WASHINGTON (Reuters) - President Barack Obama on Monday reminded Americans that his likely Republican opponent in the November election had been lukewarm about targeting Osama bin Laden, seeking to gain political advantage from the killing of the al Qaeda leader.
Obama accused Romney, the presumptive Republican presidential nominee, of being inconsistent on whether he would have ordered bin Laden’s killing had he been president.
“I said that we’d go after bin Laden if we had a clear shot at him and I did,” Obama said during a White House press conference. “If there are others who’ve said one thing, now suggest they’d do something else, then I’d go ahead and let them explain,” he said, without mentioning Romney by name.
Obama’s re-election campaign issued a video last week that highlighted Romney, in reference to bin Laden, remarking several years ago that it was “not worth moving heaven and earth spending billions of dollars just trying to catch one person.”
Speaking on the eve of the first anniversary of bin Laden’s killing by U.S. Navy SEALs in Pakistan, Obama said there had been no “excessive celebration” of the moment by the White House.
Obama’s remarks were the latest volley in a not-so discrete White House campaign to allude to the bin Laden anniversary, while mostly letting the result of the event speak for itself.
Republicans have complained that the White House and Democrats are politicizing a moment they say should have been an opportunity for national unity. Romney insisted on Monday that “of course” he would have authorized the action against the man behind the September 11, 2001 attacks on Washington and New York.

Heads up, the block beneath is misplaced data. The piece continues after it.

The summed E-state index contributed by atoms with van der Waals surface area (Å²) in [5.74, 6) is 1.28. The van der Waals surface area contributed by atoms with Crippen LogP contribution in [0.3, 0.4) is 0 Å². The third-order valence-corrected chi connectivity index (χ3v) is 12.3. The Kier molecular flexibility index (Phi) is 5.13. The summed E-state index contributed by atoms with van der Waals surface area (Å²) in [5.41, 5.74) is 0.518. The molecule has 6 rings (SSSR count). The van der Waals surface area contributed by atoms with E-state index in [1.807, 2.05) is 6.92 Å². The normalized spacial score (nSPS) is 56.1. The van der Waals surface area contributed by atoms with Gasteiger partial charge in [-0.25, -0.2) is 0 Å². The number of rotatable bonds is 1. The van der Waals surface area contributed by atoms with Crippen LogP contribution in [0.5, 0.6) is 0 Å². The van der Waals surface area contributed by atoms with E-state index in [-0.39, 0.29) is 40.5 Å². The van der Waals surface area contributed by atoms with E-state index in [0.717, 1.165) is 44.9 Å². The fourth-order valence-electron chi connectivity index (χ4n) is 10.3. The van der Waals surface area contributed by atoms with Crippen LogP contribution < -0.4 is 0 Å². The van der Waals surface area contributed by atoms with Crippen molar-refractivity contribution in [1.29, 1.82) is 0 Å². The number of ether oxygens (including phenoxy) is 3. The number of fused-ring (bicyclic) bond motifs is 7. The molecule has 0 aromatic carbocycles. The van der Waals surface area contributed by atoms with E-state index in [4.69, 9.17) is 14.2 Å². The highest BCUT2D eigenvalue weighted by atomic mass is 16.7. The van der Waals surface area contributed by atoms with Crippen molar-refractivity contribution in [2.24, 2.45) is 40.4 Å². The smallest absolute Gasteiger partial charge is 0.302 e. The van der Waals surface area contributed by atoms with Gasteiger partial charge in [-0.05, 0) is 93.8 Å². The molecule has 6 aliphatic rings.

“EVEN JIMMY CARTER”
“Even Jimmy Carter would have given that order,” Romney said in Portsmouth, New Hampshire, recalling the former Democratic president who was derided by critics for weak leadership during the 1979-1980 Iran hostage crisis.
The May 2 pre-dawn raid on bin Laden’s compound a few hours’ drive from Islamabad - it occurred on May 1 Washington time - sent Americans onto the streets in celebration.
Obama said Americans would “rightly remember what we as a country accomplished in bringing to justice somebody who killed over 3,000 of our citizens,” which he said was a time to reflect and “give thanks” to U.S. intelligence and the military.
Obama traveled with his wife, first lady Michelle Obama, to a U.S. military base on Friday at which he thanked U.S. troops and special operations forces for their achievements, in a clear allusion to bin Laden’s death.
On Monday, Obama’s top counter terrorism aide, John Brennan, laid out the White House’s fullest public explanation to date of its strategy of going after al Qaeda militants with unmanned drones in Afghanistan and elsewhere.
Additional reporting Sam Youngman in New Hampshire; Editing by Paul Simao